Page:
Through her leadership, Theresa is able to heal not only herself but others, and that motivates her to keep going. In addition to healing, she encourages others to unite and lead in their own lives. She takes an active role in many young people’s lives. “I am supporting them while they heal. And this is changing the dynamics of their lives and their household. Their world is becoming more positive because of my work.”
Theresa gets a large amount of motivation from her family including her late grandmother. “Even though she isn’t physically here with me, I have a strong connection with my grandmother. I think it is important to connect with your elders especially when leading,” she says. Theresa also receives support and strength from her mother and coworkers. Theresa’s biggest leadership achievement was continuing to work and inspire through 2020 despite all the challenges that it presented. She says, “I worked the whole year as a therapist and a jeweler. I kept true to myself in a moment of adversity. I’m proud of myself for that.”
Ozymandias Mercy Morris Jr. is inspiring through his connections!
Ozymandias Mercy Morris Jr., 27, is a direct support member for the company Lexington Arc, where he supports people with disabilities. He also has a successful art platform on Instagram where he shares his music and love for positive mental wellness. All of these roles in Ozymandias’ life demand strong leadership skills. And Ozymandias definitely possess them!
Using Connections As Community
As a young black leader, Ozymandias builds connections with the people around him. “I’ve lived in Albany my whole life. I lived uptown and downtown; I’ve had friends from different hoods and suburbs. All of these environments gave me new perspectives as I navigated different communities and social systems. That is important to leadership.” He emphasizes learning from people around you, which can only happen when you’re actively seeking connections. “Being there for each other is necessary. Especially for the younger generation, because they need that guidance,” he says.
Ozymandias’ greatest accomplishment is the development of a music program for kids at the Albany Public Library. Impacting young lives for the better is extremely rewarding for him. He says, “Leadership is being able to produce, connect and inspire. I was able to inspire and connect with the kids over my music program. I am happy I was able to do that for them.”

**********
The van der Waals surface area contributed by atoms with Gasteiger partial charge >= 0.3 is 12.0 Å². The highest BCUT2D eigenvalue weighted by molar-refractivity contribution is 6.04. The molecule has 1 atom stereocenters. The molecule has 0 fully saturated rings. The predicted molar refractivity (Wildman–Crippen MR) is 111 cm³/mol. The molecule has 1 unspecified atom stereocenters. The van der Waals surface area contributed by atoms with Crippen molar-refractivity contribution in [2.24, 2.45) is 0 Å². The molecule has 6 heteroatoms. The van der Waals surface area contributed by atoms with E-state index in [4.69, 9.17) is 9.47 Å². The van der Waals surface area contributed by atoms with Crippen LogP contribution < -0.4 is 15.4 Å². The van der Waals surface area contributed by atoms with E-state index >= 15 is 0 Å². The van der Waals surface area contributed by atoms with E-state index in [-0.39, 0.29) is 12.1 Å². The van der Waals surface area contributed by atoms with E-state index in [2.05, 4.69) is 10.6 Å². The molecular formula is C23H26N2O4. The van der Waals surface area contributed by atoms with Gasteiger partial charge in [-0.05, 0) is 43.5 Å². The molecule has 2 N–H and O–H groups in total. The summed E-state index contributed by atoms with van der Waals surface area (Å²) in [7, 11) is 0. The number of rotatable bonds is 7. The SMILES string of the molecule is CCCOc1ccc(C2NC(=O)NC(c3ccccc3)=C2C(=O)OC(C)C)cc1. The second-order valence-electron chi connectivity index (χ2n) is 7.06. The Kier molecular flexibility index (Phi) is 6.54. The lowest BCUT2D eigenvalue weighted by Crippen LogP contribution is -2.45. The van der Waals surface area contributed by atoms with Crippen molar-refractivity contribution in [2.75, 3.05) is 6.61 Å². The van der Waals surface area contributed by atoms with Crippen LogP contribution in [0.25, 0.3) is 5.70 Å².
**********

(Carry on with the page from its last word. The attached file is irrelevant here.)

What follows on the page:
Arielle V. King is prioritizing healthy communities for all!
Having integrity. Using really good listening skills. Knowing how to problem solve in a group effectively. Being confident in yourself and your team. Staying loyal to the groups you lead. These are some of the qualities that make good leadership in the eyes of 22-year old Arielle V. King.
Arielle is a law student located in the DMV area in Washington DC. Her main focus is her environmental justice career path, which will help her advocate for cleaner and healthier communities. She also pushes herself to make other impacts, too. She owns her own small business, Writing Wrongs LLC, that focuses on helping organizations foster communities of anti-racism and safe spaces for students. Additionally, she helped found the club E.L.E.V.A.T.E 518, an all-female club in the Capital Region that is designed to bring women together and bring more visibility to political issues that concern them.
Strong Role Models in the South End
Growing up in the South End of Albany, Arielle always had strong leaders to look up to. She says, “I felt so loved and supported growing up because of the networks I’ve made. Seeing people that look like you in roles that you want is so empowering.” Among the people she admired growing up is her mother, who continues to inspiration Arielle in how she leads today. She also receives support from other black leaders in Albany as well as black women in her career field. She says, “There have been so many men and women who have supported me. They know who they are, and I am grateful for each of them.”
Though Arielle is doing various forms of leadership in her life right now, she believes the biggest accomplishment she made was during elementary school. She says, “In the winter during fourth grade I noticed other kids walking to school without a hat or scarfs. I knew that wasn’t right, and I went to my mom to figure out how I could help.” Arielle began raising awareness of the issue and asking her community to donate winter gear so that she could distribute it to schools for kids who need them. Her initiative provided hundreds of children with coats and winter gear. This coat drive is something that the Capital Region is still doing today. She says, “I think my greatest achievement is still yet to come, but being able to make an impact at such a young age was really amazing!”
*Update as of February 2022, Arielle has graduated law school and works at the Environmental Law Institute in Washington DC. She is no longer affiliated with Writing Wrongs.
This is just a peek into the lives of these young black leaders as they continue their work to making the world a better place. I cannot wait to see what they achieve in 2021 and beyond.
Written by: Naava Dae
Naava Dae is a writer and content creator from the Capital Region. She created her self-titled brand, The Naava Dae in 2017 and uses it to inspire people who encounter her work on multiple platforms. For more content by Naava Dae, visit www.thenaavadae.com and check her out on Instagram @realnaavadae.